• do we know what we normally/typically/repetitively do when we want to engage people in change?
  • do we take an outcomes based approach to the design of the engagement process such that we always ask “what do we want our people to think, feel, do/behave as a result of this intervention? (versus a message-based approach where we believe that communication is about crafting messages)
  • do we involve the population in the design of the engagement process or is it designed by head office?
  • is our design team ready to do it differently or are they part of the problem?

3 Real engagement is based on self-directed learning’

What does a good engagement experience look like? The engagers eschew the cascade and entertainment model of the internal marketers, which casts staff into the mindset of an audience, and designs a process which implicates individuals in the case for change at their own level and for the organisation as a whole.

A retail bank recently observed that the high-volume sales approach which has kept the retail financial services industry on a growth path in recent years was running out of credibility with the public. The Government is also pressing for change in light of the mis-selling culture which pervades part of the industry. The bank decided it wanted to be one of the institutions which reformed the sales culture in favour of an approach more driven by real customer needs.

First, it had to get its own people to own the realisation that the sales culture may be producing today’s bonuses, but that tomorrow’s will have to be based on real customer needs.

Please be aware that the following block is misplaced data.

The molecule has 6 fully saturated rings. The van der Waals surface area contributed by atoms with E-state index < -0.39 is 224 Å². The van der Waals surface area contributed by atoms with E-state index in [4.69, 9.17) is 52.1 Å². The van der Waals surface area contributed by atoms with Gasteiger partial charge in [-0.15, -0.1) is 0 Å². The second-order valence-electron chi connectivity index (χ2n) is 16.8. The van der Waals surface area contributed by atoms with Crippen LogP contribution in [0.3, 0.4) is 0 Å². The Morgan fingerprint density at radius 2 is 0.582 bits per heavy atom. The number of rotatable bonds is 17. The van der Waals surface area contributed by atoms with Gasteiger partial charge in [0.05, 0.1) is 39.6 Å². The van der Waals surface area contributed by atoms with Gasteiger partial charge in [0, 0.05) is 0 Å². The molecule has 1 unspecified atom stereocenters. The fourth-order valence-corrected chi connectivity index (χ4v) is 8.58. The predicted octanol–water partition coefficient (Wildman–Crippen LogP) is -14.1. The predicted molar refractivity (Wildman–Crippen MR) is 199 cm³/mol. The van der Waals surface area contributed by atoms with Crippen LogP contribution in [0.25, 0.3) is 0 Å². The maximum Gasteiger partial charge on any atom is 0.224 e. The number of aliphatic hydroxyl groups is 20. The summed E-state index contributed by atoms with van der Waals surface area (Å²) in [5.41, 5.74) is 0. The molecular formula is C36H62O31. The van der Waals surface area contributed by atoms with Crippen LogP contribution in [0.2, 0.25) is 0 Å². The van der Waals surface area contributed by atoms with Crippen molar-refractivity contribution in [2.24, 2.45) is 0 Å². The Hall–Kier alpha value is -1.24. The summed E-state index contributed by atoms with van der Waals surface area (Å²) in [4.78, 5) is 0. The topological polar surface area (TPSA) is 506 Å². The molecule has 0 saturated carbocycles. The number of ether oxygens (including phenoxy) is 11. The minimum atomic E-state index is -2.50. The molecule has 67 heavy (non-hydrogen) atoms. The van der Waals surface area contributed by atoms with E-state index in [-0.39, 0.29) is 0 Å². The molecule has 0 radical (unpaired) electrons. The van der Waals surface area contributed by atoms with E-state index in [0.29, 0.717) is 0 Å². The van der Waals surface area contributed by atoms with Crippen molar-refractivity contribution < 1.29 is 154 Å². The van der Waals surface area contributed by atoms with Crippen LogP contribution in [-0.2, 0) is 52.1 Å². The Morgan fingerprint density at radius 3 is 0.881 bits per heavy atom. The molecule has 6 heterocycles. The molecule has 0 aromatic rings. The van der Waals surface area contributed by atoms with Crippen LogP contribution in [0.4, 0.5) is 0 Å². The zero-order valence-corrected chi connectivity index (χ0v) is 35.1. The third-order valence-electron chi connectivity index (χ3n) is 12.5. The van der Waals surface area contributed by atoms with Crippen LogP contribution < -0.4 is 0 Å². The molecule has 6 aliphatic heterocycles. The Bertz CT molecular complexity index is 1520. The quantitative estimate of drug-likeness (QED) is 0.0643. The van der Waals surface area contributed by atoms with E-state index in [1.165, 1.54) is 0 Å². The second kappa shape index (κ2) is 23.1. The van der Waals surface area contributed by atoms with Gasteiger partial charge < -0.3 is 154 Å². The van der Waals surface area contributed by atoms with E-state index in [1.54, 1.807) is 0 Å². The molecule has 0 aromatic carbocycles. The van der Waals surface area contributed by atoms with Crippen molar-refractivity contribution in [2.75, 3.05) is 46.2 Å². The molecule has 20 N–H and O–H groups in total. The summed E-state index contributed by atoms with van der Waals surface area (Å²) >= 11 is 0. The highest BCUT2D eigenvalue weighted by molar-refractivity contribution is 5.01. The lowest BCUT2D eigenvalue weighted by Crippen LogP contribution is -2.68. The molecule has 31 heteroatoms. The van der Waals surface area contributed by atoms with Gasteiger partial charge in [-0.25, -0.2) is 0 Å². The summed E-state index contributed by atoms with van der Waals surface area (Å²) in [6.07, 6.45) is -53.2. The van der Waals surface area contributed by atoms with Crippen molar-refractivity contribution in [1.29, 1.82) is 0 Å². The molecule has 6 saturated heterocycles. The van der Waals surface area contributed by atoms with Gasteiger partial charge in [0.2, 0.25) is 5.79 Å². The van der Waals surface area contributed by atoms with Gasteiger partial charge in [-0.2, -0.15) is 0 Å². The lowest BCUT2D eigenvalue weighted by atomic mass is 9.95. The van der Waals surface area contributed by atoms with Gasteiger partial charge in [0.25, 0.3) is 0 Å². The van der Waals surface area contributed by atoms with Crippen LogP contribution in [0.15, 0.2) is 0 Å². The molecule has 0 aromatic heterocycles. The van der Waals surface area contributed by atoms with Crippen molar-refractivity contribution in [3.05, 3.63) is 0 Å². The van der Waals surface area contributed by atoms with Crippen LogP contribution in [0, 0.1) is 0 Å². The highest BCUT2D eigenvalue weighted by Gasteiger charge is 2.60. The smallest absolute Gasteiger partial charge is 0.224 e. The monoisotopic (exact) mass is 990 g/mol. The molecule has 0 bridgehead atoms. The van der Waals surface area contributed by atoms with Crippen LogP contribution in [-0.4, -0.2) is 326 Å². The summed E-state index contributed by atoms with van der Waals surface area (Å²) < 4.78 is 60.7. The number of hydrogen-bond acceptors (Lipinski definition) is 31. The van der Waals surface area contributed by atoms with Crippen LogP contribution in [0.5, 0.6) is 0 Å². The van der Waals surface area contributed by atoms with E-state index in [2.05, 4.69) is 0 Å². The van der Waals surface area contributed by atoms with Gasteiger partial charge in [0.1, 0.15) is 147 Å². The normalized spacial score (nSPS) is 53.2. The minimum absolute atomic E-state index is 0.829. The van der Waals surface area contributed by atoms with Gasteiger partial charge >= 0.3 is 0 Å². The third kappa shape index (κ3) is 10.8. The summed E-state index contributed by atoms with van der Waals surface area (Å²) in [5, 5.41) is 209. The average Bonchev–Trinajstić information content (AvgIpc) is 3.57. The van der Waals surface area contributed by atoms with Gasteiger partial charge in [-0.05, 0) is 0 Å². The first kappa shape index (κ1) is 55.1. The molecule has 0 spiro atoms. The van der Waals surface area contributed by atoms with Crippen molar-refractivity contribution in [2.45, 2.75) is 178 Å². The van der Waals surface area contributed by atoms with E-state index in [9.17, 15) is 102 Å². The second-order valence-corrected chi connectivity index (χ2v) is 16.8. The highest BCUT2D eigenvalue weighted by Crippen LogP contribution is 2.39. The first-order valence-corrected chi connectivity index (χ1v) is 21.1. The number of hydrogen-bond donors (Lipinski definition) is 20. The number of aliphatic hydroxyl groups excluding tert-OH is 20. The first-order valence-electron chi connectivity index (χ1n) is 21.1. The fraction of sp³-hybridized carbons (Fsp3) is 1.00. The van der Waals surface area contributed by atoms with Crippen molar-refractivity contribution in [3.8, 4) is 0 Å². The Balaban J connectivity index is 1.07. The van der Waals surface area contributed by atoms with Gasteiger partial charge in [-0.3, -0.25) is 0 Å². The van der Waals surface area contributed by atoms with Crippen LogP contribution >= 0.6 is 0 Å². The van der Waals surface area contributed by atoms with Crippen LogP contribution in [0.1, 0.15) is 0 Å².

Rather than tell staff what the problem was and then sell them the solution in the time- honoured manner of command and control it designed a process with the help of each significant grade of staff which:

  • gave them the external evidence that the existing volume sales model couldn’t be sustained and through facilitated frameworks let people come to their own conclusion about the changes
  • invited people to game plan what strategic options were open to the bank (which top management also participated in)
  • used selected teams to take these options into recommendations
  • invited those same teams to ‘sell’ the ideas to top management, who then took the best and fashioned it into a new direction, then asked these teams to design a learning experience to engage their colleagues in the new direction.

There is no formula that can be laid out for engagement which takes ‘self-directed’ learning as its basis. But that’s half the point. It needs to be suited to the situation and degree of culture change necessary for each organisation.

The questions designers of the engagement/learning experience need to ask are:

  • have we designed an engagement/learning experience that will deliver the (think, feel, do) outcomes we fantasised about or have we defaulted into repeating tried and tested processes?
  • has the sponsor group been part of the design process or have we allowed it to be delegated to a too cosy group of HR and communication people?


At the end of my journey through 200 entrants for communication strategy I came to the conclusion that most internal communication is trapped in the internal marketing tool box. But there are plenty of signs that organisations are moving towards a different model.

John Smythe is currently serving six months as organisational fellow at Mckinsey and Company, a management consultancy firm advising on strategy and organisation.